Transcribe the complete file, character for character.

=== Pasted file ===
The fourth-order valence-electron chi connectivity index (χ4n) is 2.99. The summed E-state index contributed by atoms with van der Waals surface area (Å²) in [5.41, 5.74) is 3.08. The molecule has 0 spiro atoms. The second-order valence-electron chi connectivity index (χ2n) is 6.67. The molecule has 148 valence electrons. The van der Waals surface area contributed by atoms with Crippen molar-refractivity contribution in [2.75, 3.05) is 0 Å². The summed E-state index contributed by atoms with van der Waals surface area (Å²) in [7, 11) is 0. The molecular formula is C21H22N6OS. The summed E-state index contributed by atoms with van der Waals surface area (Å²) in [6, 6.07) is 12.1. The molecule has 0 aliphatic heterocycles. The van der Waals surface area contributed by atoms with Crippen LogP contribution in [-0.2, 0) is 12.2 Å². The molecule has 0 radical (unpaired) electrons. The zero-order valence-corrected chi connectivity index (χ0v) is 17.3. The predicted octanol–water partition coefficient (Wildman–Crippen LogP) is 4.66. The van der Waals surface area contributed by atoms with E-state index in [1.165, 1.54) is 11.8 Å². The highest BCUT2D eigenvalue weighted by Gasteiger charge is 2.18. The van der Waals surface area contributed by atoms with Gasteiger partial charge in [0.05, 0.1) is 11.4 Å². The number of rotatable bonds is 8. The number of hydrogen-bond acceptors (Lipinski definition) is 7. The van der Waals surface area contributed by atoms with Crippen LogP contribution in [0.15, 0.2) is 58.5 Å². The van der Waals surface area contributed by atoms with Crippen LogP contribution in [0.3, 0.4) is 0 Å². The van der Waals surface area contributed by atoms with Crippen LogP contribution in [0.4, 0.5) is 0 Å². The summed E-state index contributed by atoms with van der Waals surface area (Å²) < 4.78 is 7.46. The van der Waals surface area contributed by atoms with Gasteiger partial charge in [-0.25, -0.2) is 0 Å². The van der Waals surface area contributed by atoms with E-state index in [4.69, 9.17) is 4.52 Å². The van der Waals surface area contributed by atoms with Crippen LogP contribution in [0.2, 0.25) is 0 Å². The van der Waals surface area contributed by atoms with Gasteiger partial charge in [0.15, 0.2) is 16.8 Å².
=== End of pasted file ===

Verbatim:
The fourth-order valence-electron chi connectivity index (χ4n) is 2.99. The summed E-state index contributed by atoms with van der Waals surface area (Å²) in [5.41, 5.74) is 3.08. The molecule has 0 spiro atoms. The second-order valence-electron chi connectivity index (χ2n) is 6.67. The molecule has 148 valence electrons. The van der Waals surface area contributed by atoms with Crippen molar-refractivity contribution in [2.75, 3.05) is 0 Å². The summed E-state index contributed by atoms with van der Waals surface area (Å²) in [7, 11) is 0. The molecular formula is C21H22N6OS. The summed E-state index contributed by atoms with van der Waals surface area (Å²) in [6, 6.07) is 12.1. The molecule has 0 aliphatic heterocycles. The van der Waals surface area contributed by atoms with Crippen LogP contribution in [-0.2, 0) is 12.2 Å². The molecule has 0 radical (unpaired) electrons. The zero-order valence-corrected chi connectivity index (χ0v) is 17.3. The predicted octanol–water partition coefficient (Wildman–Crippen LogP) is 4.66. The van der Waals surface area contributed by atoms with E-state index in [1.165, 1.54) is 11.8 Å². The highest BCUT2D eigenvalue weighted by Gasteiger charge is 2.18. The van der Waals surface area contributed by atoms with Gasteiger partial charge in [0.05, 0.1) is 11.4 Å². The number of rotatable bonds is 8. The number of hydrogen-bond acceptors (Lipinski definition) is 7. The van der Waals surface area contributed by atoms with Crippen LogP contribution in [0.15, 0.2) is 58.5 Å². The van der Waals surface area contributed by atoms with Crippen LogP contribution in [0.3, 0.4) is 0 Å². The van der Waals surface area contributed by atoms with Crippen LogP contribution in [0.4, 0.5) is 0 Å². The summed E-state index contributed by atoms with van der Waals surface area (Å²) < 4.78 is 7.46. The van der Waals surface area contributed by atoms with Gasteiger partial charge in [-0.25, -0.2) is 0 Å². The van der Waals surface area contributed by atoms with E-state index in [4.69, 9.17) is 4.52 Å². The van der Waals surface area contributed by atoms with Crippen LogP contribution in [0.2, 0.25) is 0 Å². The van der Waals surface area contributed by atoms with Gasteiger partial charge in [0.15, 0.2) is 16.8 Å².